“… after a few more flashes in the pan, we shall hear very little more of Edison or his electric lamp. Every claim he makes has been tested and proved impracticable.” [New York Times, January 16, 1880]
“Professor Goddard … does not know the relation of action to reaction … he only seems to lack the knowledge ladled out daily in our high schools” [New York Times, January 13, 1920]
“I think there is a world market for maybe five computers.” [Thomas Watson, chairman IBM, 1943]
“There is no reason anyone would want a computer in their home.” [Ken Olson, Chairman and founder Digital Equipment Corp., 1977]
“640K ought to be enough for anybody.” [Bill Gates, 1981]
“Fooling around with alternating current is just a waste of time. Nobody will use it, ever.” [Thomas Edison, 1889]
“There is not the slightest indication that nuclear energy will ever be obtainable. It would mean that the atom would have to be shattered at will.” [Albert Einstein, 1932]
“The energy produced by the atom is a very poor kind of thing. Anyone who expects a source of power from the transformation of these atoms is talking moonshine” [Ernst Rutherford, 1933]
“We don’t like their sound, and guitar music is on the way out.” [Decca Recording Co. turning down the Beatles, 1962]
“I would sooner believe that two Yankee professors lied, than that stones fell from the sky” [Thomas Jefferson, on hearing the report of a meteorite fall]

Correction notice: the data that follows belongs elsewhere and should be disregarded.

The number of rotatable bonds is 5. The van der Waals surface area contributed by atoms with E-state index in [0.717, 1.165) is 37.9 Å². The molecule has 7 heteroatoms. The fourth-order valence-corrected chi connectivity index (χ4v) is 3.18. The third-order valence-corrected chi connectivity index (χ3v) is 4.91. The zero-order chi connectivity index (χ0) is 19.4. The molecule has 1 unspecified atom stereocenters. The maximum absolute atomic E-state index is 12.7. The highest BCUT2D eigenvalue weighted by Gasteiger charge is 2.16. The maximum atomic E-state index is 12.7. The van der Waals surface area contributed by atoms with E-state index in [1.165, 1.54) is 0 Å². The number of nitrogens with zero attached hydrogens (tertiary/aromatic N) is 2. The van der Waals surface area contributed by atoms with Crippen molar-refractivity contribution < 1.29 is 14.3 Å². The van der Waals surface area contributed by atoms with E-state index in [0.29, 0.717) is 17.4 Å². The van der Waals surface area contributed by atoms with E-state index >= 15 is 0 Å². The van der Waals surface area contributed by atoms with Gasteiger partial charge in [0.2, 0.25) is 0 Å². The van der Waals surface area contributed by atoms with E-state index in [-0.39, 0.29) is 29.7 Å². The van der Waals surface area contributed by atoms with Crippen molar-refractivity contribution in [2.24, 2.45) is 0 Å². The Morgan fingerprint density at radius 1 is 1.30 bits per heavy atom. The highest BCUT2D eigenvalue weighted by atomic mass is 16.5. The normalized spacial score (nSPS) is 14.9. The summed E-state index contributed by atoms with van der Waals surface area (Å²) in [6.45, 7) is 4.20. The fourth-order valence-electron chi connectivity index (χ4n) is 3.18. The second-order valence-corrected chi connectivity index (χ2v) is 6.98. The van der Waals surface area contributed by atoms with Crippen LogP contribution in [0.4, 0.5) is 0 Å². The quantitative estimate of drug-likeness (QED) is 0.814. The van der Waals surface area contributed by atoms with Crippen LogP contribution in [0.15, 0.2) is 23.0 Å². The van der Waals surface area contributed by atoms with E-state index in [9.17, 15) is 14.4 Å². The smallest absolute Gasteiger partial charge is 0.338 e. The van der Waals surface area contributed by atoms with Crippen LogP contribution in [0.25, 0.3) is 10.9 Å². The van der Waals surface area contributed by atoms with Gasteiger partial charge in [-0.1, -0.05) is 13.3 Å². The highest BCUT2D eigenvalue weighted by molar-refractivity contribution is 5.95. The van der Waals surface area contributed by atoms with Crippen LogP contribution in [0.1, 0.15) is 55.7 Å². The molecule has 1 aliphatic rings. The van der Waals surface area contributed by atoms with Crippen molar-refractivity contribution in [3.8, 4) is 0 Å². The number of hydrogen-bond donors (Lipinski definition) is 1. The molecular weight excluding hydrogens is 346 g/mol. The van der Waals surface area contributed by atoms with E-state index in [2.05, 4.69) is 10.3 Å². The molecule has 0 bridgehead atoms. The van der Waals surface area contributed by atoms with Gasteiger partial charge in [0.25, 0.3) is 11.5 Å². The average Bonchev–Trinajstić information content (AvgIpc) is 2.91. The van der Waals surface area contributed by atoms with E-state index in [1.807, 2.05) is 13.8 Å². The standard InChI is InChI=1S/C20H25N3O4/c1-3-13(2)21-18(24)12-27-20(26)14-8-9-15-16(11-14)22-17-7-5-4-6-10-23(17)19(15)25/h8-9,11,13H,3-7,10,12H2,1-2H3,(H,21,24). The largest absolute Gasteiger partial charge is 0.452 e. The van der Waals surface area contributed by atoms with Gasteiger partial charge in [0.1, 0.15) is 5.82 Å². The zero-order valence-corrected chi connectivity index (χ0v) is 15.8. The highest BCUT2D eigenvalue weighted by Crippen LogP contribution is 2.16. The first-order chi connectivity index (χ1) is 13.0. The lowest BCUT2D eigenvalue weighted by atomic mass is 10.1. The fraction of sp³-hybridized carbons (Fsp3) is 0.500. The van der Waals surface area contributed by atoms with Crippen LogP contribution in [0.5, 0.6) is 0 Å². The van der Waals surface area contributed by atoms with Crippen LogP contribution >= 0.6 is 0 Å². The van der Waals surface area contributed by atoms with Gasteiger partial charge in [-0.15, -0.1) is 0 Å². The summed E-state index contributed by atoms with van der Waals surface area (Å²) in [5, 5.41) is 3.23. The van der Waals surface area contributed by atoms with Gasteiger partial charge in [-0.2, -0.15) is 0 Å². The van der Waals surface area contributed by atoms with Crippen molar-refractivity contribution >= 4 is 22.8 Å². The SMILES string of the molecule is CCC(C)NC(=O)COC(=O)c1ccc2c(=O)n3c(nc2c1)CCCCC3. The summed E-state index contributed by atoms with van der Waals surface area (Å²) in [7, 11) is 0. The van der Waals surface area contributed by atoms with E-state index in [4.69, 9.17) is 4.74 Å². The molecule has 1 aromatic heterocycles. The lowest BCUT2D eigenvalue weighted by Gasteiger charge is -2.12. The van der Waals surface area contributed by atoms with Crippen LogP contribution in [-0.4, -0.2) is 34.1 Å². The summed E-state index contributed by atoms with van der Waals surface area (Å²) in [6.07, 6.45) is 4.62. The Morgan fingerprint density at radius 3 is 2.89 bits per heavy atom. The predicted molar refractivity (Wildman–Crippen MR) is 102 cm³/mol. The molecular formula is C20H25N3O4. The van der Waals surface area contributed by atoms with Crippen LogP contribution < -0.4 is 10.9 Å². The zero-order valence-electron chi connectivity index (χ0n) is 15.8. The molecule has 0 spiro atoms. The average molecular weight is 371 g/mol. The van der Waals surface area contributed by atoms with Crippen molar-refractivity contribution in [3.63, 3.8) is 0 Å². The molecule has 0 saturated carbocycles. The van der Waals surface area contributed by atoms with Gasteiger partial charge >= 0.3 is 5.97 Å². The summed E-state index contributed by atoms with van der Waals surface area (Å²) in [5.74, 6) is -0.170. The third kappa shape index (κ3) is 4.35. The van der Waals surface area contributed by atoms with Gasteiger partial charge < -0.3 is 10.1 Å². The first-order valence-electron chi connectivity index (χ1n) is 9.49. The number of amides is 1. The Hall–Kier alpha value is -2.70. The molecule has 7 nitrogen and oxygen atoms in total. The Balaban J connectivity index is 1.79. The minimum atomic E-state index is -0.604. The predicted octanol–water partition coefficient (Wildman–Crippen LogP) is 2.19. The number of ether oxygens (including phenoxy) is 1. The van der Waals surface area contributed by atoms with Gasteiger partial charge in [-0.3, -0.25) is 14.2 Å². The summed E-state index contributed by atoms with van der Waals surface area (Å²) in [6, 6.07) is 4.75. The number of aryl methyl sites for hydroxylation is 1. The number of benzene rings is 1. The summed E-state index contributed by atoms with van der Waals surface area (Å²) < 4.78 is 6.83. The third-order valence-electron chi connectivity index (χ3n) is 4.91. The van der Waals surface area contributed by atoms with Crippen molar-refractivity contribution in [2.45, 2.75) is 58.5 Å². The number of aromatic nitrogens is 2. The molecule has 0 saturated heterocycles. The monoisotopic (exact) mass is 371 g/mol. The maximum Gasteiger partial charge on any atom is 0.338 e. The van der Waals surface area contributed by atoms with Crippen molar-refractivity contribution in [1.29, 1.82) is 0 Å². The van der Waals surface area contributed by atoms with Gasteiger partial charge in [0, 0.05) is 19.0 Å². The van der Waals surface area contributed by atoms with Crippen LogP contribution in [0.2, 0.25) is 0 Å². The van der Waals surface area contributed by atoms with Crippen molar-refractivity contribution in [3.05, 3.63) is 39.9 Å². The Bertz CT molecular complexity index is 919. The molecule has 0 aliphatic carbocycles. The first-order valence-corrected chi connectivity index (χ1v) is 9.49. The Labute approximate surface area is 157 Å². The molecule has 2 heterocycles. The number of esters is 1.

“Louis Pasteur‘s theory of germs is ridiculous fiction.” [Pierre Pachet, Professor of Physiology at Toulouse, 1872]
“[W]hen the Paris Exhibition closes electric light will close with it and no more be heard of.” – Erasmus Wilson (1878) Professor at Oxford University
“This `telephone’ has too many shortcomings to be seriously considered as a practical form of communication. The device is inherently of no value to us.” – Western Union internal memo, 1878
“Radio has no future.” – Lord Kelvin (1824-1907), British mathematician and physicist, ca. 1897.
“Rail travel at high speed is not possible because passengers, unable to breathe, would die of asphyxia.” – Dr. Dionysus Lardner (1793-1859), Professor of Natural Philosophy and Astronomy at University College, London.
~Steve~ H/T May